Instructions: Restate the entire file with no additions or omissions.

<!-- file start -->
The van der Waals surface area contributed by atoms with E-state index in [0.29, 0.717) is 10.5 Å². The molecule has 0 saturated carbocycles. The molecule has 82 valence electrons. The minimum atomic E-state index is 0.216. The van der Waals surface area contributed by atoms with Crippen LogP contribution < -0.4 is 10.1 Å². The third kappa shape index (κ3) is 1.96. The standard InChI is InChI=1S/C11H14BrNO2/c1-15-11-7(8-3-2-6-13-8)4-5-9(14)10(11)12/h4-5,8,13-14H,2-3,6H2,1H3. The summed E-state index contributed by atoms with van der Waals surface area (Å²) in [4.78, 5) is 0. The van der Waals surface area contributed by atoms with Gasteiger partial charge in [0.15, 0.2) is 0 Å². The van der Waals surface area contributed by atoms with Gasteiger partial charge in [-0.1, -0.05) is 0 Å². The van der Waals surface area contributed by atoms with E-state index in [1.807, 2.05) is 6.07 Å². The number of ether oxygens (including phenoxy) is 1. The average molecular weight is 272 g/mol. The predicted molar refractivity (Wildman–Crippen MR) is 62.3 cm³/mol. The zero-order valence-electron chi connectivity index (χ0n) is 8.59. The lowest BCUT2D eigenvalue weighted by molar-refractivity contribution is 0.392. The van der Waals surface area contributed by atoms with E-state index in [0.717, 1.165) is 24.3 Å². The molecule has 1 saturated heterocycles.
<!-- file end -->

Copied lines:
The van der Waals surface area contributed by atoms with E-state index in [0.29, 0.717) is 10.5 Å². The molecule has 0 saturated carbocycles. The molecule has 82 valence electrons. The minimum atomic E-state index is 0.216. The van der Waals surface area contributed by atoms with Crippen LogP contribution < -0.4 is 10.1 Å². The third kappa shape index (κ3) is 1.96. The standard InChI is InChI=1S/C11H14BrNO2/c1-15-11-7(8-3-2-6-13-8)4-5-9(14)10(11)12/h4-5,8,13-14H,2-3,6H2,1H3. The summed E-state index contributed by atoms with van der Waals surface area (Å²) in [4.78, 5) is 0. The van der Waals surface area contributed by atoms with Gasteiger partial charge in [0.15, 0.2) is 0 Å². The van der Waals surface area contributed by atoms with Gasteiger partial charge in [-0.1, -0.05) is 0 Å². The van der Waals surface area contributed by atoms with E-state index in [1.807, 2.05) is 6.07 Å². The number of ether oxygens (including phenoxy) is 1. The average molecular weight is 272 g/mol. The predicted molar refractivity (Wildman–Crippen MR) is 62.3 cm³/mol. The zero-order valence-electron chi connectivity index (χ0n) is 8.59. The lowest BCUT2D eigenvalue weighted by molar-refractivity contribution is 0.392. The van der Waals surface area contributed by atoms with E-state index in [0.717, 1.165) is 24.3 Å². The molecule has 1 saturated heterocycles.